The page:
Hence, it is obvious even at this general level of analysis, that the postulation made above about elections as a potentially strong form of accountability (because of its heavy formal expression of the enforceability aspect) must be revised significantly, and perhaps viewed in a somewhat more sceptical light. And importantly, some of the concerns expressed by Africans concerning the ineffectiveness of the electoral boom in fostering accountable government across the continent does not necessarily stem from features particular to politics and democracy in Africa alone, but at least partly from the limitations inherent in elections as a mechanism of government accountability in general. At a time when democratisation has become the common linguistic currency for describing all sorts of political struggles, and democratic accountability, as well as being the largely undisputed normative prescription for perceived ‘deficits’ and ‘inadequacies’ of governance in Africa and elsewhere, this is a point worth noting.
Problems and prospects for electoral accountability in Africa
In addition to the general limitations mentioned, a number of features can also be noted that seem particularly prevalent in politics in many African countries, that serve to further limit the possibilities of citizens to hold their governments to account through the ballot box, and hence, to exercise electoral accountability. While not exhaustive in any way, the following discussion aims to highlight the most relevant and pertinent issues facing electoral accountability in Africa today.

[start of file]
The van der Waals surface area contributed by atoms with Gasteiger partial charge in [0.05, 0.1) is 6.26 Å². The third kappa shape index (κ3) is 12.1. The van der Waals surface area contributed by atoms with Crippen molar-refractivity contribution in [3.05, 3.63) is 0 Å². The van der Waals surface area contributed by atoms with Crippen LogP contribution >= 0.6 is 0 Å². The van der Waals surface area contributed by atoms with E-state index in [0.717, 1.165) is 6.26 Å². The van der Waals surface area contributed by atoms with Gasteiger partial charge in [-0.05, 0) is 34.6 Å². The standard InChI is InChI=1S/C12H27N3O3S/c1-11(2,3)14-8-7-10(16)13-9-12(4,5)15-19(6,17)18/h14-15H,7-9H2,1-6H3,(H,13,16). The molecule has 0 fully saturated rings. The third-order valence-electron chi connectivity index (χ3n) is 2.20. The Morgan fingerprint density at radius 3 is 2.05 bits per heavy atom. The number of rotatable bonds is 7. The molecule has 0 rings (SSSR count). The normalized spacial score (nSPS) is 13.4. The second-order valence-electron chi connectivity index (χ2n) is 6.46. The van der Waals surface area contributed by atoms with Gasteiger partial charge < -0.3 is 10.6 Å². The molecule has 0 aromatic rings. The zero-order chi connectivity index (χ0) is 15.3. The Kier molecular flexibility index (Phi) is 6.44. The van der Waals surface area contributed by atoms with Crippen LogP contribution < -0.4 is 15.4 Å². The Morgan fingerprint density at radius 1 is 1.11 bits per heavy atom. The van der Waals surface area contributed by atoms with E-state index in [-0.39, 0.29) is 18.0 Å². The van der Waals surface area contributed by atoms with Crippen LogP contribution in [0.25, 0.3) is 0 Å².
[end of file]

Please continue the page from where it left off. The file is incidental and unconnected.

Revisiting once again the concerns captured by the Afrobarometer surveys, probably the most notable issue is indeed the relative rareness by which elections in Africa “bring about alterations of incumbent presidents and ruling parties.”(26) In fact, it is commonly argued that in new African democracies “a first and primary reason for limited vertical accountability has been the relatively few cases of real political alteration in power.”(27) A key factor in this context is the advantage of incumbency. According to Cheeseman, for example, looking at a great number of presidential elections in Africa during the last two decades, it is clear that incumbency has an independent, negative impact on the performance of opposition parties and candidates.(28) The advantage of being in power involves the possibility of constructing durable patronage networks and political machines that reward supporters and punish enemies – a tactic that has been adopted by a number of regimes in Africa throughout the years, including, for example, the regime of Arap Moi in Kenya, Hastings Banda in Malawi, and Joseph Kabila in the Democratic Republic of Congo.(29) Consequently, the lack of alteration of power and dominance of single ruling parties tend to tilt the electoral playing field towards the incumbent, rendering opposition parties weak and voters without a real choice. For instance, this seems to have been the case in Uganda’s 2011 general election, where a number of Election Observation Missions unanimously highlighted “the compromised level playing field due to the extent to which the power of incumbency was exercised.”(30)